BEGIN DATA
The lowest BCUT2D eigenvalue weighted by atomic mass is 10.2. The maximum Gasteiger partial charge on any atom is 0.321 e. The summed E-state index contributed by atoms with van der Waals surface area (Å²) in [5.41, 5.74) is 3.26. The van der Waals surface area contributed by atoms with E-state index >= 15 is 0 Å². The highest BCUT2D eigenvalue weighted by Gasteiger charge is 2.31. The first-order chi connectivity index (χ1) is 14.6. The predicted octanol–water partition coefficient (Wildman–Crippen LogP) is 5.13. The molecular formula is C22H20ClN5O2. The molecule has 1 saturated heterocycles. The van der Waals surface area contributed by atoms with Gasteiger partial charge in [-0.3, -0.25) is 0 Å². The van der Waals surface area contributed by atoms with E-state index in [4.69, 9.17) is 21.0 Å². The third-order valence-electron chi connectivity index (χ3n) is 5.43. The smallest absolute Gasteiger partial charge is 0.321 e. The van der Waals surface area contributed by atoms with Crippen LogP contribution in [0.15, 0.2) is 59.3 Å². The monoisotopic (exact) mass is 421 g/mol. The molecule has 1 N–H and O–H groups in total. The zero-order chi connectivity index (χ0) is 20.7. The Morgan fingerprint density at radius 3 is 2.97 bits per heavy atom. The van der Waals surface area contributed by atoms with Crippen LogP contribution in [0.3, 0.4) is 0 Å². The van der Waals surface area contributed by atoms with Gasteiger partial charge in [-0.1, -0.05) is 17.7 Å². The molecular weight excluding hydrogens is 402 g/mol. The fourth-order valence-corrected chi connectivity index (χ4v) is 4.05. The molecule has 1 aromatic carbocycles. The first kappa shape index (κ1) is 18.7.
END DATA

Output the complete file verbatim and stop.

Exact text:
The lowest BCUT2D eigenvalue weighted by atomic mass is 10.2. The maximum Gasteiger partial charge on any atom is 0.321 e. The summed E-state index contributed by atoms with van der Waals surface area (Å²) in [5.41, 5.74) is 3.26. The van der Waals surface area contributed by atoms with E-state index >= 15 is 0 Å². The highest BCUT2D eigenvalue weighted by Gasteiger charge is 2.31. The first-order chi connectivity index (χ1) is 14.6. The predicted octanol–water partition coefficient (Wildman–Crippen LogP) is 5.13. The molecular formula is C22H20ClN5O2. The molecule has 1 saturated heterocycles. The van der Waals surface area contributed by atoms with Gasteiger partial charge in [-0.3, -0.25) is 0 Å². The van der Waals surface area contributed by atoms with E-state index in [4.69, 9.17) is 21.0 Å². The third-order valence-electron chi connectivity index (χ3n) is 5.43. The smallest absolute Gasteiger partial charge is 0.321 e. The van der Waals surface area contributed by atoms with Crippen LogP contribution in [0.15, 0.2) is 59.3 Å². The monoisotopic (exact) mass is 421 g/mol. The molecule has 1 N–H and O–H groups in total. The zero-order chi connectivity index (χ0) is 20.7. The Morgan fingerprint density at radius 3 is 2.97 bits per heavy atom. The van der Waals surface area contributed by atoms with Crippen LogP contribution in [0.3, 0.4) is 0 Å². The van der Waals surface area contributed by atoms with Gasteiger partial charge in [-0.1, -0.05) is 17.7 Å². The molecular weight excluding hydrogens is 402 g/mol. The fourth-order valence-corrected chi connectivity index (χ4v) is 4.05. The molecule has 1 aromatic carbocycles. The first kappa shape index (κ1) is 18.7.